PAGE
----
"Brigadier General Garfield had been fond and an active proponent of targeting and attacking civilians and their dwelling places and their food supplies. Following the war he joined the House of Representatives and legislated for bond interests. Rhe reconstructionist party was also the party of money power. If the Southern Senators and Representatives had been allowed to take their seats they would have prevented the establishment of permanent debt, the turning treasury notes into gold bonds, the credit strenghtening act The federalists and the whigs had been struggling to establish permanent debt and banknote as unit of measure, legal-tender and currency from day one; the southern withdrawal and the war gave them the opportunity, and they progeny were not going to let the pesky ones back in until they accomplished their aims."
House of Representatives
Friday, May 15, 1868.
Speech of future President James Garfield, on the
Financial Policy of the Country.
Mr. Garfield. Mr. Chairman, I am aware that financial subjects are dull and uninviting in comparison with those heroic themes which have absorbed the attention of Congress for the last five years. To turn from the consideration of armies and navies, victories and defeats, to the long array of figures which exhibit the debt, expenditure, taxation, and industry of the nation, requires no little courage and self-denial; but to those questions we must come, and to their solution Congresses, political parties, and all thoughtful citizens must give their best efforts for many years to come. Our public debt, the greatest financial fact of this century, stands in the pathway of all political parties and, like the Egyptian Sphynx, propounds its riddles. All the questions which spring out of the public debt, such as loans, bonds, tariffs, internal taxation, banking, and currency, present greater difficulties than usually come within the scope of American polities. They cannot be settled by force of numbers nor carried by assault, as an army storms the works of an enemy. Patient examination of facts, careful study of principles which do not always appear on the surface, and which involve the most difficult problems of political economy, are the weapons of this warfare. No sentiment of national pride should make us unmindful of the fact that we have less experience in this direction than any other civilized nation. If this fact is not creditable to our intellectual reputation, it at least affords a proof that our people have not hitherto been crushed under the burdens of taxation. We must consent to be instructed by the experience of other nations, and be willing to approach these questions, not with the dogmatism of teachers, but as seekers after truth.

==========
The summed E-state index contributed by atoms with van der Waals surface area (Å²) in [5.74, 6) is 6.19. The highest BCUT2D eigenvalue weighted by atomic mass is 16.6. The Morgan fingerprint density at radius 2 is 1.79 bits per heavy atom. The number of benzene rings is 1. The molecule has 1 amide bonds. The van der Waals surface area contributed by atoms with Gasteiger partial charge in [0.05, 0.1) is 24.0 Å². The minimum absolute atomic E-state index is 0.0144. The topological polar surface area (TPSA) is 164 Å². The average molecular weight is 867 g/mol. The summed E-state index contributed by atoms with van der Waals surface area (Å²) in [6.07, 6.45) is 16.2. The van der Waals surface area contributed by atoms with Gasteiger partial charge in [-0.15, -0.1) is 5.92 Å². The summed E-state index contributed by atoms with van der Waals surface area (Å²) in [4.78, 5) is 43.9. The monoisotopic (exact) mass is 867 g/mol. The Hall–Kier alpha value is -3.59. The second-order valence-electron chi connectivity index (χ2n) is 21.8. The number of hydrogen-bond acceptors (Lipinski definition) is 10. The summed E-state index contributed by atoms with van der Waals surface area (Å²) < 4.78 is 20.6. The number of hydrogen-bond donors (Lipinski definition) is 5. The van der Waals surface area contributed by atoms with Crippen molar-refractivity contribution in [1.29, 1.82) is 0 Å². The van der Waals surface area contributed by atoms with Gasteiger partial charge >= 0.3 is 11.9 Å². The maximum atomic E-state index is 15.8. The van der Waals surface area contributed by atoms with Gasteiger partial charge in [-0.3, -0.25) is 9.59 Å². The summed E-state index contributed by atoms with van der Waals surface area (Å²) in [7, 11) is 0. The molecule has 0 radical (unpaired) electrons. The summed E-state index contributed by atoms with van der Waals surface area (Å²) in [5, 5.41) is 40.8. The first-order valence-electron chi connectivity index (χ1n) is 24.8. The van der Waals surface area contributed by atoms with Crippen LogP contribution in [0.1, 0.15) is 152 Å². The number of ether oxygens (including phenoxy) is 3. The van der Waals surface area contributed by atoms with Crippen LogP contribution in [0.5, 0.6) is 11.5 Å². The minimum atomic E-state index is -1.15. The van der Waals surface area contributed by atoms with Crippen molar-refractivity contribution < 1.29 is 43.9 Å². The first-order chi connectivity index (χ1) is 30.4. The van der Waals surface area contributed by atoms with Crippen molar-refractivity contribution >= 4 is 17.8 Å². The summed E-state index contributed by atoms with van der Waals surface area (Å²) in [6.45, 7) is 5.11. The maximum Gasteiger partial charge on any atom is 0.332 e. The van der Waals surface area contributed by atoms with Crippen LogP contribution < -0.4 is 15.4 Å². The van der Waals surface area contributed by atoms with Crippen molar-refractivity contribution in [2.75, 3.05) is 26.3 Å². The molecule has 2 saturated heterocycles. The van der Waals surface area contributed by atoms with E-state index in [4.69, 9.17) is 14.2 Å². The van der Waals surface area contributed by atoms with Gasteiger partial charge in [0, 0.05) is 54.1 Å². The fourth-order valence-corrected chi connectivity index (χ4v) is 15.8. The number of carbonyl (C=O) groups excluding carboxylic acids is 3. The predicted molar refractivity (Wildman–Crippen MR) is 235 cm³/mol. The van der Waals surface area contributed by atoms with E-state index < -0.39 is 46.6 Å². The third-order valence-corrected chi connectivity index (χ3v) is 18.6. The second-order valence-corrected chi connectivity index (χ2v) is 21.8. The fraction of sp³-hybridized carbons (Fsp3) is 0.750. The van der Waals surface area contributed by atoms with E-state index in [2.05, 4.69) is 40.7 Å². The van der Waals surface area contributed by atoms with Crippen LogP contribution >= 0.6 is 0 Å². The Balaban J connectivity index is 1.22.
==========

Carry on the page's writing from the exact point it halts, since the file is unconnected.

It is evident, that both in Congress and among the people, there is great diversity of opinion on all these themes. He is indeed a bold man who, at this time, claims to have mastered any one of them, or reached conclusions on all its features satisfactory even to himself. For myself, I claim only to have studied earnestly to know what the best interests of the country demand at the hands of Congress. I have listened with great respect to the opinions of those with whom I differ most, and only ask for myself what I award to all others, a patient hearing.
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